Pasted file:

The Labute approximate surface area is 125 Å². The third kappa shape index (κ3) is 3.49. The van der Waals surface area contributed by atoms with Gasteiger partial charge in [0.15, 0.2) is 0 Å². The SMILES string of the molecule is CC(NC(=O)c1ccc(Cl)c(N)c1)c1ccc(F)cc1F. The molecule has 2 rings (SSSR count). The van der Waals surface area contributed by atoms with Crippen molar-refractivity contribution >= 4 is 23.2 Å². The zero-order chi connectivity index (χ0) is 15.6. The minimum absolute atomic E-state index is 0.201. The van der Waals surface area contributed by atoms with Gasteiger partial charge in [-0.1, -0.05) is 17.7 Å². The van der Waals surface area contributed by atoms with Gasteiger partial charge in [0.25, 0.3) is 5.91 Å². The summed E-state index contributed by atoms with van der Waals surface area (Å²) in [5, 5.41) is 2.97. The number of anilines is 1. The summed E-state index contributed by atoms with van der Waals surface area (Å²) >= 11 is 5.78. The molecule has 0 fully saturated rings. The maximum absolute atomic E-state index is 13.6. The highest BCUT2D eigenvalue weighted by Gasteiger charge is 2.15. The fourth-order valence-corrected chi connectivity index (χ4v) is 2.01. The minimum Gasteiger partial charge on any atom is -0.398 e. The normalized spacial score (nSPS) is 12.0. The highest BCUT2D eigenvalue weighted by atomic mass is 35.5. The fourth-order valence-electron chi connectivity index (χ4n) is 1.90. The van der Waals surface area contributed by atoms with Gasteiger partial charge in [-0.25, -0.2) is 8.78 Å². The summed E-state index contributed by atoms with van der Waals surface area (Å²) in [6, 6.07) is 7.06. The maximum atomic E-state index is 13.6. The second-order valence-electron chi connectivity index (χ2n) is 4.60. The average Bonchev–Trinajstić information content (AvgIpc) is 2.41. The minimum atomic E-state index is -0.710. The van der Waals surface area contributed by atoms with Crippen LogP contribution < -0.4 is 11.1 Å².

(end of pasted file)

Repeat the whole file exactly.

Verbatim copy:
The Labute approximate surface area is 125 Å². The third kappa shape index (κ3) is 3.49. The van der Waals surface area contributed by atoms with Gasteiger partial charge in [0.15, 0.2) is 0 Å². The SMILES string of the molecule is CC(NC(=O)c1ccc(Cl)c(N)c1)c1ccc(F)cc1F. The molecule has 2 rings (SSSR count). The van der Waals surface area contributed by atoms with Crippen molar-refractivity contribution >= 4 is 23.2 Å². The zero-order chi connectivity index (χ0) is 15.6. The minimum absolute atomic E-state index is 0.201. The van der Waals surface area contributed by atoms with Gasteiger partial charge in [-0.1, -0.05) is 17.7 Å². The van der Waals surface area contributed by atoms with Gasteiger partial charge in [0.25, 0.3) is 5.91 Å². The summed E-state index contributed by atoms with van der Waals surface area (Å²) in [5, 5.41) is 2.97. The number of anilines is 1. The summed E-state index contributed by atoms with van der Waals surface area (Å²) >= 11 is 5.78. The molecule has 0 fully saturated rings. The maximum absolute atomic E-state index is 13.6. The highest BCUT2D eigenvalue weighted by Gasteiger charge is 2.15. The fourth-order valence-corrected chi connectivity index (χ4v) is 2.01. The minimum Gasteiger partial charge on any atom is -0.398 e. The normalized spacial score (nSPS) is 12.0. The highest BCUT2D eigenvalue weighted by atomic mass is 35.5. The fourth-order valence-electron chi connectivity index (χ4n) is 1.90. The van der Waals surface area contributed by atoms with Gasteiger partial charge in [-0.25, -0.2) is 8.78 Å². The summed E-state index contributed by atoms with van der Waals surface area (Å²) in [6, 6.07) is 7.06. The maximum atomic E-state index is 13.6. The second-order valence-electron chi connectivity index (χ2n) is 4.60. The average Bonchev–Trinajstić information content (AvgIpc) is 2.41. The minimum atomic E-state index is -0.710. The van der Waals surface area contributed by atoms with Crippen LogP contribution < -0.4 is 11.1 Å².